Having your own PowerShell cmdlets at your fingertips with minimal overhead or thinking makes your PowerShell experinece so very much more rewarding. It also makes it easier to do as I like to do and start the day with my favourite mantra:

Lets break some stuff!


Discussion is closed. Login to edit/delete existing comments.

  • Doug Maurer 0

    Thanks for the article. I have two questions.

    First, why would you manually construct the ps1 path when you’ve already collected it?

    Get-ChildItem -Path "$PSScriptRoot\*.ps1" | ForEach-Object {
        . $_.Fullname

    Second, why add

    $ErrorActionPreference = 'Stop'

    and not use any try/catch?

    Thanks again for sharing!

    • Rod Meaney 0

      Hi Doug,

      I’ll answer second first. We are not building customer facing applications, rather backend operational scripts. They should work, and if they do not then something is broken (network down, databases down, services down). I found that scripts kept on executing if I did not have this (especially in large loops) – and it more often than not led to me not knowing there was an issue. It was a problem in both scheduled scripts and dev-ops type scenarios as well. Try/Catch is useful when you know what the possible issue is and you can take action – i just want to know there is an issue, fix the source problem, and re-run the script. And perhaps change the script if it is something I can control and work around.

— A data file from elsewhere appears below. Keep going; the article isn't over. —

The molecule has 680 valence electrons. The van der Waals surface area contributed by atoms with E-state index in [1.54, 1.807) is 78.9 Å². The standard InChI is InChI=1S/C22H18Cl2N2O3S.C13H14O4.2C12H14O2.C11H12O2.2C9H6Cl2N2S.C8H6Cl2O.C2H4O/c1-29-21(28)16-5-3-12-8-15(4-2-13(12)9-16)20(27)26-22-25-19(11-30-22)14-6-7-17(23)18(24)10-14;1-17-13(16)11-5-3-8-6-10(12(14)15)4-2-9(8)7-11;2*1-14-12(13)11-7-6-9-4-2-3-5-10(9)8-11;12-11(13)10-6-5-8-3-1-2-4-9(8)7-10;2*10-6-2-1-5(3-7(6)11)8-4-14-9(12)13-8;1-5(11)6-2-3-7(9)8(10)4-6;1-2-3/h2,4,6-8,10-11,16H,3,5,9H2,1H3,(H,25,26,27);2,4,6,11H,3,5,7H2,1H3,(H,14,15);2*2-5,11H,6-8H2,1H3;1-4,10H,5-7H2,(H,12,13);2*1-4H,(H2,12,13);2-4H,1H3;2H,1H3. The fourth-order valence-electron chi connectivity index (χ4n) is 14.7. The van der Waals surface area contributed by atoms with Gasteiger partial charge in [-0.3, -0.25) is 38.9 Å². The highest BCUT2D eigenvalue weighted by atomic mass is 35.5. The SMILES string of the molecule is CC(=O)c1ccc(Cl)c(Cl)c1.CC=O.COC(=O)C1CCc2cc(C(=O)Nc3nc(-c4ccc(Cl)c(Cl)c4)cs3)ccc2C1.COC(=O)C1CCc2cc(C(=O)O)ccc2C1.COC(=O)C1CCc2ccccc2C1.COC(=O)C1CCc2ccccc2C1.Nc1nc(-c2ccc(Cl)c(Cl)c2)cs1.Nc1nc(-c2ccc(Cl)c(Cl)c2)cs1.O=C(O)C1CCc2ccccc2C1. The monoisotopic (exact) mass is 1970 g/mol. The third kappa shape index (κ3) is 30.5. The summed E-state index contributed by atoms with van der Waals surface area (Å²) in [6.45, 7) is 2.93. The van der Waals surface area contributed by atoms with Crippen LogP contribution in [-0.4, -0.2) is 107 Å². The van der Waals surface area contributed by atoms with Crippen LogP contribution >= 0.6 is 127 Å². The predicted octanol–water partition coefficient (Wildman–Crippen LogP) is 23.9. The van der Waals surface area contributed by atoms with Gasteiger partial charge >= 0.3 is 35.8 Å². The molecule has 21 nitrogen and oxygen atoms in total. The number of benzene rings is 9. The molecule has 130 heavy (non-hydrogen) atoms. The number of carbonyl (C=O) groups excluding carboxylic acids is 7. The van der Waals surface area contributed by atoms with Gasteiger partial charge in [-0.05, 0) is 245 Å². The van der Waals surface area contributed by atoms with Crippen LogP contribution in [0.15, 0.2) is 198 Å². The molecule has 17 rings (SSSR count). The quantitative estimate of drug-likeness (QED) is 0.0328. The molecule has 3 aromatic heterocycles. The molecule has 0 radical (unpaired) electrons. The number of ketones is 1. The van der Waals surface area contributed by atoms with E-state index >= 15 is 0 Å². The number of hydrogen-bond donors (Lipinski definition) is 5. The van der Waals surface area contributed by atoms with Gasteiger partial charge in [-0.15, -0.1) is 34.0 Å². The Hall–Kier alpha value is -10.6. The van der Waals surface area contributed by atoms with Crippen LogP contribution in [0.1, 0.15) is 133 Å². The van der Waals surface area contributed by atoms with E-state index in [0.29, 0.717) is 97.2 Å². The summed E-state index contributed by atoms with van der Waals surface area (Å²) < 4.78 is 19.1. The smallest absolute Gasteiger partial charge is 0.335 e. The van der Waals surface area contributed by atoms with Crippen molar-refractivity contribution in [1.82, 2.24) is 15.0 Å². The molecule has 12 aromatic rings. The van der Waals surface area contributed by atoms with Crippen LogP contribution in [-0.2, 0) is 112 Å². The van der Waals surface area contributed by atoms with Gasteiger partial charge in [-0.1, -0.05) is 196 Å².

I am not quite sure what you are asking with the first question, but if I explain its purpose perhaps that will help. We want the modules to be able to be deployed to multiple machines (both for scheduled scripts, and locally operator run scripts) and this could be any directory anywhere. The line in the psm1 file means that is can load ANY script file in the current directory, even if we continue to add them. This is particularly handy while developing. The lines in the profile.ps1 mean that individual machine can have the modules anywhere on the machine, not just the pre-defined locations. We often have them in local git repositories for the non-developers and they just need to know how to run a git update to get all the latest functionality.

      Hope this makes sense and thanks for reading!